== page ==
Network Integrity: Implementation and Referral Patterns

A Research Brief By: Dalton Akeim George

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In the "Western" World, reverence for the older portion of the population has been lost. They are often cast aside when they are no longer able to work, and the wisdom and value that they hold from long lives is neglected in favor of younger people for their value to the country's productivity. However, at Trinity Health Senior Communities, they are seeking to change the narrative around seniors and improve the care framework surrounding the geriatric population. THSC has recently turned its focus to Network Integrity—ensuring that when a patient leaves a Trinity Health hospital they are more likely to remain with a Trinity Health skilled nursing facility. By keeping these patients in-network, Trinity Health can ensure that the culture surrounding the patient remains the same and that the stress of a care transition is mitigated for the patient and their family.

There are several factors that influence Network Integrity for a health system: Distance, Ease of Access, Familiarity, and Quality1. Of these factors, Ease of Access, Familiarity, and Quality are metrics that THSC believes the most improvement can be made in order to better serve the geriatric population. Improvements in Ease of Access are manifested in the ways and timeliness with which the nursing communities respond to referrals from the hospital. When discussing the nursing home admissions process with Carla Momongan, the Clinical Liaison at Marycrest Manor, she said that they try to respond to referrals within 15 minutes because families often choose a facility that expresses the most interest in caring for their loved one2. However, the speed of the response isn't all that matters. The new marketing team is seeking to implement a "census culture" around the referral process.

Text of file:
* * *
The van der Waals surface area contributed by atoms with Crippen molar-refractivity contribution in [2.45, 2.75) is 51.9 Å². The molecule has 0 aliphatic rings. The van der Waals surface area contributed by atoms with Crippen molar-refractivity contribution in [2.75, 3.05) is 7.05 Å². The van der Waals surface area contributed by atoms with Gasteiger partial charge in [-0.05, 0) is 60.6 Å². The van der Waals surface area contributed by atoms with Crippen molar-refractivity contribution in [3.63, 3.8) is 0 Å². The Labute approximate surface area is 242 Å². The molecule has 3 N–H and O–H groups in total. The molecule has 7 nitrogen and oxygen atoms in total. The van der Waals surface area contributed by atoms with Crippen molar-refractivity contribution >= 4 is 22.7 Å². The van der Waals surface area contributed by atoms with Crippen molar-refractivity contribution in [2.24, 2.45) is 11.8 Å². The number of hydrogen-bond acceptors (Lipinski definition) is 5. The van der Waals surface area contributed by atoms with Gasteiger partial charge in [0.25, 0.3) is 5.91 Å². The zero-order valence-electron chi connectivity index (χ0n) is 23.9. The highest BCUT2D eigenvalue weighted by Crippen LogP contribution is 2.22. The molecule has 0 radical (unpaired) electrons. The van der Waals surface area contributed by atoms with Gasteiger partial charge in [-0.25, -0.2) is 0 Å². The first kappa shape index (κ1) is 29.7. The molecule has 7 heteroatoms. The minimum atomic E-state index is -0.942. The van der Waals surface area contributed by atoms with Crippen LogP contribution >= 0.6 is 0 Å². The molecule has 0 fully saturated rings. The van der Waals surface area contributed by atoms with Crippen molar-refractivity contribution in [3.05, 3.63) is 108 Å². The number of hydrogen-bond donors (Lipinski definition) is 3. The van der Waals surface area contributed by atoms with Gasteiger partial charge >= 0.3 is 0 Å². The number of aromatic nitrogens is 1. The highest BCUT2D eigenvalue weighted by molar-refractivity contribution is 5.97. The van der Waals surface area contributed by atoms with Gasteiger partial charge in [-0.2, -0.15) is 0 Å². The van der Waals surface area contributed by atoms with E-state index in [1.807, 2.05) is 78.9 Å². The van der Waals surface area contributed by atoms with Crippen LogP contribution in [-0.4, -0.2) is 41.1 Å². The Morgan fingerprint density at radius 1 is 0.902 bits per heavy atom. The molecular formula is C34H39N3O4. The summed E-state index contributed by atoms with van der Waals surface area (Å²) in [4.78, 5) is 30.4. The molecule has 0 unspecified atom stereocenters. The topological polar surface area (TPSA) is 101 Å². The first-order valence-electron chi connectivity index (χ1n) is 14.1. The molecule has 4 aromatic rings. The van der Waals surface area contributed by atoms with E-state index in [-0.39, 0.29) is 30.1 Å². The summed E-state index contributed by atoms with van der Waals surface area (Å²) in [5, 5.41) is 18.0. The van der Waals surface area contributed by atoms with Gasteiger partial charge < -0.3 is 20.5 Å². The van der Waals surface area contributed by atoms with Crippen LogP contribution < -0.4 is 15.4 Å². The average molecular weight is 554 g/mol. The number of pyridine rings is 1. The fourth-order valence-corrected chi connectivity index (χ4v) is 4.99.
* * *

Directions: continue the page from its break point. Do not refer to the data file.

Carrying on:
Census Culture was defined as "a refocusing of the referral process on finding ways to take as many of the patients as we can" by the new Director of Census, Teri Robinson. This means accepting more of the patients who would normally be turned away because they were "unfavorable" to a facility. Patients with high medication costs, behavioral issues that could indications of unreported3 mental health disabilities, or uncontracted insurances would be looked at more closely than before. Reasons for rejecting patients would be addressed under a census culture: contracts would be negotiated for uncommon payer sources, "riskier" patients would be allowed into the facility, and overall costs of a patient would be considered4 instead of the upfront costs of intake for a resident. Shifting towards census culture means that previously underserved elders will have greater opportunity to be accepted into nursing homes. This is important to both the providers and the patients and their families. Increasing census culture stands to benefit the health system financially by maintaining high occupancy rates for Trinity Health in the face of declining occupancy rates nationally. More importantly, placement in a nursing home is important for families5 because many of the emotional and physical care needs will be taken care of and support for their elder will be the focus of the care providers at the nursing home.